Catching The Wave
Wave_Disc_Generator.jpg
Sounds pretty amazing to me. According to Carnot the efficiency of an ideal engine is 1 - Tc/Th. Where Tc is the exhaust temperature and Th is the burning temperature (this is somewhat simplified). The temperatures are absolute (i.e. Kelvin scale in the metric system). The Wave Engine according to some designs operates at a peak temperature of 1070°K with an exhaust at 300°K (room temperature roughly). So what is the ideal efficiency for such an engine? 1 - (300/1070) multiplied by 100 to get percent. And the answer is almost 72%. So a practical realization giving 60% efficiency is not unreasonable. That is about 83% of ideal. Not bad. In fact very good.

Some geeks (not as geeky as me) have a few words to say.

Mueller envisions his wave disc motor powering a generator, making it an ultra-light ultra-efficient hybrid electric vehicle. That's a lot of ultras, but Mueller says he has the numbers to back it up. The wave disc apparently uses 60% of its fuel for propulsion, compared to 15% of fuel used for propulsion in conventional engines. And because the wave disc powered cars would be much lighter -- perhaps 20% lighter -- the fuel efficiency is even greater.

This all might seem very pie-in-the-sky, and that's quite understandable. However, Mueller's team has received $2.5 million in federal dollars from the Advanced Research Projects Administration - Energy (ARPA-E), which will be put towards creating a 25kw engine perhaps as early as next year. According to Mueller, that's enough power to run an SUV.

I'm hoping Mueller's checked his math on this, because I am very excited to have a car running on something as efficient as it is elegant.

Well I checked the math and it doesn't look out of the question. Some folks from Warsaw, Poland and Zurich, Switzerland [pdf] have checked the math with computerized flow simulations and think it looks pretty good. The concept goes back to at least 1906. So it is not a new idea. What is new is this particular realization. And of course we have computers for simulation and automated milling machines to make prototypes and small production volumes. Things not available in 1906.

Of course the engine is just the beginning. Once that is proved you have to design the whole hybrid drive train. And then you have to wrap an automobile around it. I don't expect to see them on the market as a production vehicle for about ten years. Unless some really big money (or the Japanese) get behind it.

Some more places to visit to get a handle on the technology:

Daily Tech

Green Cars

Cross Posted at Power and Control

posted by Simon on 04.15.11 at 06:50 AM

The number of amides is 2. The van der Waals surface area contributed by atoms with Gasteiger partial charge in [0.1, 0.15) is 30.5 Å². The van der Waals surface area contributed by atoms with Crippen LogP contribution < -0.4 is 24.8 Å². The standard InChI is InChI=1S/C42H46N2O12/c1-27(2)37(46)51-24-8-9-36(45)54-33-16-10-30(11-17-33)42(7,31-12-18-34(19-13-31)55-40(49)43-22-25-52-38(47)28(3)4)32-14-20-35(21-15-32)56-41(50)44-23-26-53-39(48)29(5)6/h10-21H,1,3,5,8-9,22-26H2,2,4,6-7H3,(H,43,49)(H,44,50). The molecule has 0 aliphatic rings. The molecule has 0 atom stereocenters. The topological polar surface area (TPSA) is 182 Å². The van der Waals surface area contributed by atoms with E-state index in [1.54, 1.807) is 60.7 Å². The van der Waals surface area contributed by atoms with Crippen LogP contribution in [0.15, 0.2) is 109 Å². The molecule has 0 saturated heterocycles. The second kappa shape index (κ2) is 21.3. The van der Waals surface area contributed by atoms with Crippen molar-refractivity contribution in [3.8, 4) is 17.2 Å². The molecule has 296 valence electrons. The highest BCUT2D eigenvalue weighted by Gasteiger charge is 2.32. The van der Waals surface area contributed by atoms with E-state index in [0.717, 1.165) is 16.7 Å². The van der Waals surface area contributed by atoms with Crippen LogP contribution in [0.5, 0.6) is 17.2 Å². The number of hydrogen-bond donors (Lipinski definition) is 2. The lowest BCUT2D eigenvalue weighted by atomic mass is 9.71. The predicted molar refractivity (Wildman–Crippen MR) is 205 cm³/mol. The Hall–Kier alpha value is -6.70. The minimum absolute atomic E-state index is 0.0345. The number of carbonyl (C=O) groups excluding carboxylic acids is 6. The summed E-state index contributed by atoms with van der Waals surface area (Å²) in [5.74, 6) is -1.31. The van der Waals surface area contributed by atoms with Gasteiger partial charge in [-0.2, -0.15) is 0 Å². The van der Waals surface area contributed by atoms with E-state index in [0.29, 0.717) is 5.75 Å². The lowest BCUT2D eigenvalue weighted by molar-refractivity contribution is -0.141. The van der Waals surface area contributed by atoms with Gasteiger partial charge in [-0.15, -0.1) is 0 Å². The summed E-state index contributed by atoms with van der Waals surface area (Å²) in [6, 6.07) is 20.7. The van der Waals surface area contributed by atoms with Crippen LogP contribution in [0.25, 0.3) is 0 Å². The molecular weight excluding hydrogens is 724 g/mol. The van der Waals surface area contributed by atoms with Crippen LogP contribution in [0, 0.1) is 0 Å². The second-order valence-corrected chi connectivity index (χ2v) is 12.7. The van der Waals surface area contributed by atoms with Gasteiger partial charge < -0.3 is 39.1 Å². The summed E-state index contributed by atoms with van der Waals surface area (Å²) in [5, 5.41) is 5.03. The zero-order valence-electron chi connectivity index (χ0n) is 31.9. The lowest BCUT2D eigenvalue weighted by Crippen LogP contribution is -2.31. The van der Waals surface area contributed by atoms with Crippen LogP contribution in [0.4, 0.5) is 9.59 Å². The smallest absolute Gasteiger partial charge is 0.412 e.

Comments

I wish someone had a decent, large-scale drawing that would allow a better understanding of the flows through the engine. Very frustrating.

If I recall correctly, the problem that prevented wide-spread adoption of the Wankel engine was the failure of the seals on the rotor. It took Mazda sometime to figure how to make engines that would last more than a few thousand miles. From the bad drawings on line, it looks like this engine will have very serious seal problems, too.

I doubt very much whether they will get 60% thermodynamic efficiency, 40 to 50% is more likely. But that is really very good, better than diesel. And combined with light weight and regenerative braking a very efficient urban car is likely.

bob sykes   ·  April 15, 2011 8:42 AM

Bob,

Also note that the drawing doesn't look much like the metal piece in the video.

The pdf is not bad in giving some more details.

M. Simon   ·  April 15, 2011 8:54 AM

Agree with Bob.

For some interesting alternative (and more mature) applications, look at www.mechanology.com. This company has been working on similar technical issues for more than a decade in compressor/expanders and more recently turbines. The core technology is called a toroidal intersecting vane machine (TIVM).

chuckR   ·  April 15, 2011 9:36 AM
M. Simon   ·  April 15, 2011 10:37 AM

chuck,

I looked at the TIVM and it doesn't look to be any further along than the wave disk. Maybe not even as far along.

M. Simon   ·  April 15, 2011 10:46 AM
M. Simon   ·  April 15, 2011 10:56 AM
The Wave Engine according to some designs operates at a peak temperature of 1070°Kan exhaust at 300°K (room temperature roughly).

I'm not sure I believe that's possible for an engine intended to run for decades, at least not without fairly exotic (and therefore expensive) materials.

Still, interesting.

TallDave   ·  April 22, 2011 9:35 AM

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